Posted by Jonathan Maus (Publisher/Editor) on February 2nd, 2011 at 11:52 am
“We strongly urge that the state look to other sources for funding this vital project.”
— BTA’s Rob Sadowsky in a letter to the Oregon Transportation Commission
Last week we shared the news that TriMet is making a major funding request for ODOT’s $21 million pot of Federal Flexible Funds. The request is for a 10 year commitment of about $2 million per year to help fund the final portion of their $1.49 billion Portland-Milwaukie Light Rail Line (TriMet would then bond against the funds to raise a total of $15 million for the project).
Yesterday, the Bicycle Transportation Alliance (BTA) sent a letter to the Gail Achterman, Chair of the Oregon Transportation Commission (the OTC is a Governor-appointed body that advises ODOT policy and makes the final decision about who gets this money). In their letter, the BTA wrote, “We strongly urge that the state look to other sources for funding this vital project.”
The BTA’s letter (signed by executive director Rob Sadowsky and cc’d to ODOT Director Matt Garrett, TriMet GM Neil McFarlane, Portland Mayor Sam Adams, and others) is significant because TriMet is putting some major weight behind this funding request and many people around the table are afraid to speak up against it. Adams and numerous other mayors and business bigwigs from throughout the region have signed letters of support for the funding request; but TriMet’s ask has raised serious eyebrows around the state because this funding source is one of the rare pots of statewide money specifically dedicated to biking and walking projects.
Here’s more from the BTA letter:
“… the effort to win 10 cycles of funding at roughly $2 million per cycle for a total project contribution of $15 million at a cost of $18 million may make it difficult for many of our other priorities to be successful over time. We ask the Commission to ensure that all of our Oregon communities continue to have full access to future cycles.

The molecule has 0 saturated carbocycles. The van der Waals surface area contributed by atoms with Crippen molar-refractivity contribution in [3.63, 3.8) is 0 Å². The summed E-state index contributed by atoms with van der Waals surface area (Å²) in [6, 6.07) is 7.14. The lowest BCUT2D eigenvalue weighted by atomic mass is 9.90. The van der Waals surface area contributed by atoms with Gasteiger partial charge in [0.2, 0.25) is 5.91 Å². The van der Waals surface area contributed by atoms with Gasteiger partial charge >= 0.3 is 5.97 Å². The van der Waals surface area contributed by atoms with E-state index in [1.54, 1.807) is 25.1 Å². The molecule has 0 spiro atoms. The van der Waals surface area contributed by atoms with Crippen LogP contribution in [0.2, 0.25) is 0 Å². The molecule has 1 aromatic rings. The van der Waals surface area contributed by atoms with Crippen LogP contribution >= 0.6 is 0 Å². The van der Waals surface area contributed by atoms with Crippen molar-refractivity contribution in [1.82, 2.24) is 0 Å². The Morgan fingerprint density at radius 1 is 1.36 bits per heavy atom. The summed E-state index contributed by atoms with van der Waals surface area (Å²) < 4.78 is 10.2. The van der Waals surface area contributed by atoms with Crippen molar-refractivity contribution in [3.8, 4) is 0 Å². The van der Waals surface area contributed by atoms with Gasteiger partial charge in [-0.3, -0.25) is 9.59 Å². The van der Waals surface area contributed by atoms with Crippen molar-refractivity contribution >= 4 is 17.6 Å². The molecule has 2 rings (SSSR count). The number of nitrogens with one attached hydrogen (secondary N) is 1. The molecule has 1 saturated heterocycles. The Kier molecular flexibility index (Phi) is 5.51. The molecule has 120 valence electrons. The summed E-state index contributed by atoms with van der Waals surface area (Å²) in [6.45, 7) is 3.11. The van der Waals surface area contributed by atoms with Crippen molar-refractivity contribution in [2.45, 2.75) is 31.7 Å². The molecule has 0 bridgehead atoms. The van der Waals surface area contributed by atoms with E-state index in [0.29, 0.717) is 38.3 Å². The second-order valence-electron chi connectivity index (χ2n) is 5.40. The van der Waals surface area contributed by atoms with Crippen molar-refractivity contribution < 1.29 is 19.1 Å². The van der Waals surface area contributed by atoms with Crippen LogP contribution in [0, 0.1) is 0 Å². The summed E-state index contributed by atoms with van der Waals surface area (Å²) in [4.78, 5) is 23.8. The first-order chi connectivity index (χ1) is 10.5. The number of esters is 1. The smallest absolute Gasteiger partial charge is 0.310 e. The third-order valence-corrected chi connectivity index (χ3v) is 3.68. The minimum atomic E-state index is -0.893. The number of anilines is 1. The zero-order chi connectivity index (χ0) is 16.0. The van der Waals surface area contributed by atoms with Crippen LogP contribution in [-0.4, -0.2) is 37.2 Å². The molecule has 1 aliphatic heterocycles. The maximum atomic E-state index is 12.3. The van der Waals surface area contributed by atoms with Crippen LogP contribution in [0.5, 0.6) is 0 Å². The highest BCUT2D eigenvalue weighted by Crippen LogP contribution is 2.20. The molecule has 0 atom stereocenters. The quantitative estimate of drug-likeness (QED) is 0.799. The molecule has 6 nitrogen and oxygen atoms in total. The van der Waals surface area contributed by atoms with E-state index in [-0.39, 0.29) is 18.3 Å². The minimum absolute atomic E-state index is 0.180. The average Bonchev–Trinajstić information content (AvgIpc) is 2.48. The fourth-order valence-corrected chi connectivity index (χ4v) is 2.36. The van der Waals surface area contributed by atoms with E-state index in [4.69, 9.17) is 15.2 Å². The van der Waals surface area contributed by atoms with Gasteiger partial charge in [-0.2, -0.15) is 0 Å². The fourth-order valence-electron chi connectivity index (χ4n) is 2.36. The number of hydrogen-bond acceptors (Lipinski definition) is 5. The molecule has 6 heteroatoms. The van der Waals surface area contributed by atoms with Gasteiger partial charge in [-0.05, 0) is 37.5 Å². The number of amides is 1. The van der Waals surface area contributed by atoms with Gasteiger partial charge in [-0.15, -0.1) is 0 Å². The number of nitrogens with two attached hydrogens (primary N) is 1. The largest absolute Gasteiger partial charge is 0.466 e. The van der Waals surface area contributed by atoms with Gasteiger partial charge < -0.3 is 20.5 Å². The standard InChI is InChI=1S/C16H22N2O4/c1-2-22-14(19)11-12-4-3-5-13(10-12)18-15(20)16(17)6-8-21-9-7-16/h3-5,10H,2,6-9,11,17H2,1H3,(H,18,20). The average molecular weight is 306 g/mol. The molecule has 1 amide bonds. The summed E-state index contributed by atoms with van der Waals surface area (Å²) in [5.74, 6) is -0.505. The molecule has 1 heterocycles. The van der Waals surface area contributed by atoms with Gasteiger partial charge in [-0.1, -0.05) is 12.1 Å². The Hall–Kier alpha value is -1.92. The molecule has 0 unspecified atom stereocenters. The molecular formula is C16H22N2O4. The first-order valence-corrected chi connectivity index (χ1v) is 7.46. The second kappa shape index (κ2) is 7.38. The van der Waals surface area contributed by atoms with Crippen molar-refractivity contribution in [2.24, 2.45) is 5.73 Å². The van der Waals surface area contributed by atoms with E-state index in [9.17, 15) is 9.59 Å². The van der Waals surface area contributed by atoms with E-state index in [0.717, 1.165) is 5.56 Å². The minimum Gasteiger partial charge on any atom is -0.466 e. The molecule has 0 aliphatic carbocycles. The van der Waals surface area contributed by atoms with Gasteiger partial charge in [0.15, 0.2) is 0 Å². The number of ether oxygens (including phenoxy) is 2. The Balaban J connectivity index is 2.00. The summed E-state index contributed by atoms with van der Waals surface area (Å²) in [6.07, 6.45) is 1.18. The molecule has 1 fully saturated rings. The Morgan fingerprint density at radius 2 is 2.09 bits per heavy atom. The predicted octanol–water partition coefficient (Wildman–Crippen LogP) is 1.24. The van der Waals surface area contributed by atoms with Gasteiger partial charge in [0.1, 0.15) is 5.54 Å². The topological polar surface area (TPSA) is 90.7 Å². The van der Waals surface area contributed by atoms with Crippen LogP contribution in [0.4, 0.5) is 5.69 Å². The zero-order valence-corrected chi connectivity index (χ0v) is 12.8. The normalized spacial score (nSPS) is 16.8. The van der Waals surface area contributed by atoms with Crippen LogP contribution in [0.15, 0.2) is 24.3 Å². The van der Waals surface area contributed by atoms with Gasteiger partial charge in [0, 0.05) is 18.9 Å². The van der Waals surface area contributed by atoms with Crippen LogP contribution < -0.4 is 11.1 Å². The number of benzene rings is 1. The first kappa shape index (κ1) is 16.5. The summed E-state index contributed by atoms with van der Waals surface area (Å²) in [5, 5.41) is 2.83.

… such requests will reduce the amount of money available for new projects that are ineligible for State Highway Trust fund money. ODOT’s current Flex Fund is only $21 million, making TriMet’s request nearly 75% of the total money available. Will this project, therefore, lock up too many “flexible” resources for the foreseeable future?”
From TriMet’s perspective, this grant from the Flexible Funds pot is seen as “the closer for this deal.” Speaking at a recent OTC hearing, TriMet lobbyist Olivia Clark said any delays could jeopardize the project’s future:
“We can’t withstand any delay with the project. We’re in a queue at the federal level and I’m afraid the door will close on us… If we were to put it [the funding] off, the price will go up and we’ll lose our place in the federal queue… A one year contribution is not that helpful, we need the full amount.”
Also at the OTC hearing, Chair Achterman raised a stunning question. “Let me ask… and everyone in the room might have heart failure — What if we took $15 million of the entire $21 million and just funded it all at once?”. To that, Clark said, “That’s a decision for you to make… I think you’ve selected fantastic projects from around the state, but I don’t think you’re going to get the kind of leverage with any of those that you get with this one… The 14,000 jobs that come with this project that everybody can taste at this point.”
Another issue at play with TriMet’s multi-year request is that the future of Federal Flexible Funds is not assured. Congress could make radical changes to transportation funding and, as Chair Achterman said at the hearing, “We’re not sure we’re going to get all this funding in the future, and we can’t read their minds for 10 years.”
Another OTC member at the meeting also brought up concerns about regional equity. “I want to raise a yellow flag,” he said. “I’m sure there will be questions raised about the idea of holding the Portland area harmless for a 10 year period no matter what happens on the federal level. That will be an issue. I don’t know how to solve it, but it will be an issue. Other areas [of the state] will wonder; how can we be held harmless too?”
It’s clear there are many concerns about TriMet’s request — from members of the OTC, their Flexible Fund Advisory Subcommittee, and from transportation planners and advocates throughout the state. The BTA captured this angst in the closing of their letter to Chair Achterman:
“We, like many of our peers in transportation advocacy, are torn on this issue. At its core, the PMLR is a vital project that we believe is important for the future success of mobility in our region. We are concerned about parity of funding, protecting the intent and goals of the Flex Funds, and building the general capacity of our communities to meet the needs of their projects. We believe that there may be additional solutions available to ODOT in funding the PMLR that would be good for the project and the Flex Funds.”
The OTC will make decisions on which projects to fund on Feb. 16th. Learn more about what other projects are on the list here.